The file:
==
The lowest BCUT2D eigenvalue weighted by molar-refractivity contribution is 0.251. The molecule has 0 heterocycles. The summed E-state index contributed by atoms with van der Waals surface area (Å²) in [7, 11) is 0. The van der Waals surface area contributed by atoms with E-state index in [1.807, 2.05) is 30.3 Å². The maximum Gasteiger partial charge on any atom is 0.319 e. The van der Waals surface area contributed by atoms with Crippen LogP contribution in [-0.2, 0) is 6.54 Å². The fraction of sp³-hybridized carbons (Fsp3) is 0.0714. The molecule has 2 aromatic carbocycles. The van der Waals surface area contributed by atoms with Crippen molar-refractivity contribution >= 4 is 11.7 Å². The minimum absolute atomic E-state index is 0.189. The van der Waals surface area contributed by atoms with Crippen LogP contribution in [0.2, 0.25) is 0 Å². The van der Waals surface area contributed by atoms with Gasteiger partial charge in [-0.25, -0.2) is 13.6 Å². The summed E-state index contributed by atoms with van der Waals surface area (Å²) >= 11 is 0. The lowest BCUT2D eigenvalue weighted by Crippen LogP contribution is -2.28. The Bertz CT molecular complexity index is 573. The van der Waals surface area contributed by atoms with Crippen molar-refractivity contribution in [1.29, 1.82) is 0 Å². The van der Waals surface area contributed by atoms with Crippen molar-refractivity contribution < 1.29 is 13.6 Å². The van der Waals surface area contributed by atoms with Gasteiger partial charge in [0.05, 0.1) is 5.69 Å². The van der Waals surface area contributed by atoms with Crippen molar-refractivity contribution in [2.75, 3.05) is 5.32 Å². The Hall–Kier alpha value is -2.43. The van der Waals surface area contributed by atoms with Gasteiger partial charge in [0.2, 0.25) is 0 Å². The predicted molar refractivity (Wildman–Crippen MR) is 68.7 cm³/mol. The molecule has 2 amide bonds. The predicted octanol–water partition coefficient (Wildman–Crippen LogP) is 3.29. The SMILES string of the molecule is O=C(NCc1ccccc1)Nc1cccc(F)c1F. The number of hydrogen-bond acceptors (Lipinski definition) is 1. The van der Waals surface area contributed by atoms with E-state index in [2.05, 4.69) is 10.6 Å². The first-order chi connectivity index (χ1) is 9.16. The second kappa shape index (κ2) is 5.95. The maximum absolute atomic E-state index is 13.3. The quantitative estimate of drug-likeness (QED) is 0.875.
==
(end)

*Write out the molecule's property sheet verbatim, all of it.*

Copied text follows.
The lowest BCUT2D eigenvalue weighted by molar-refractivity contribution is 0.251. The molecule has 0 heterocycles. The summed E-state index contributed by atoms with van der Waals surface area (Å²) in [7, 11) is 0. The van der Waals surface area contributed by atoms with E-state index in [1.807, 2.05) is 30.3 Å². The maximum Gasteiger partial charge on any atom is 0.319 e. The van der Waals surface area contributed by atoms with Crippen LogP contribution in [-0.2, 0) is 6.54 Å². The fraction of sp³-hybridized carbons (Fsp3) is 0.0714. The molecule has 2 aromatic carbocycles. The van der Waals surface area contributed by atoms with Crippen molar-refractivity contribution >= 4 is 11.7 Å². The minimum absolute atomic E-state index is 0.189. The van der Waals surface area contributed by atoms with Crippen LogP contribution in [0.2, 0.25) is 0 Å². The van der Waals surface area contributed by atoms with Gasteiger partial charge in [-0.25, -0.2) is 13.6 Å². The summed E-state index contributed by atoms with van der Waals surface area (Å²) >= 11 is 0. The lowest BCUT2D eigenvalue weighted by Crippen LogP contribution is -2.28. The Bertz CT molecular complexity index is 573. The van der Waals surface area contributed by atoms with Crippen molar-refractivity contribution in [1.29, 1.82) is 0 Å². The van der Waals surface area contributed by atoms with Crippen molar-refractivity contribution < 1.29 is 13.6 Å². The van der Waals surface area contributed by atoms with Gasteiger partial charge in [0.05, 0.1) is 5.69 Å². The van der Waals surface area contributed by atoms with Crippen molar-refractivity contribution in [2.75, 3.05) is 5.32 Å². The Hall–Kier alpha value is -2.43. The van der Waals surface area contributed by atoms with Gasteiger partial charge in [0.2, 0.25) is 0 Å². The predicted molar refractivity (Wildman–Crippen MR) is 68.7 cm³/mol. The molecule has 2 amide bonds. The predicted octanol–water partition coefficient (Wildman–Crippen LogP) is 3.29. The SMILES string of the molecule is O=C(NCc1ccccc1)Nc1cccc(F)c1F. The number of hydrogen-bond acceptors (Lipinski definition) is 1. The van der Waals surface area contributed by atoms with E-state index in [2.05, 4.69) is 10.6 Å². The first-order chi connectivity index (χ1) is 9.16. The second kappa shape index (κ2) is 5.95. The maximum absolute atomic E-state index is 13.3. The quantitative estimate of drug-likeness (QED) is 0.875.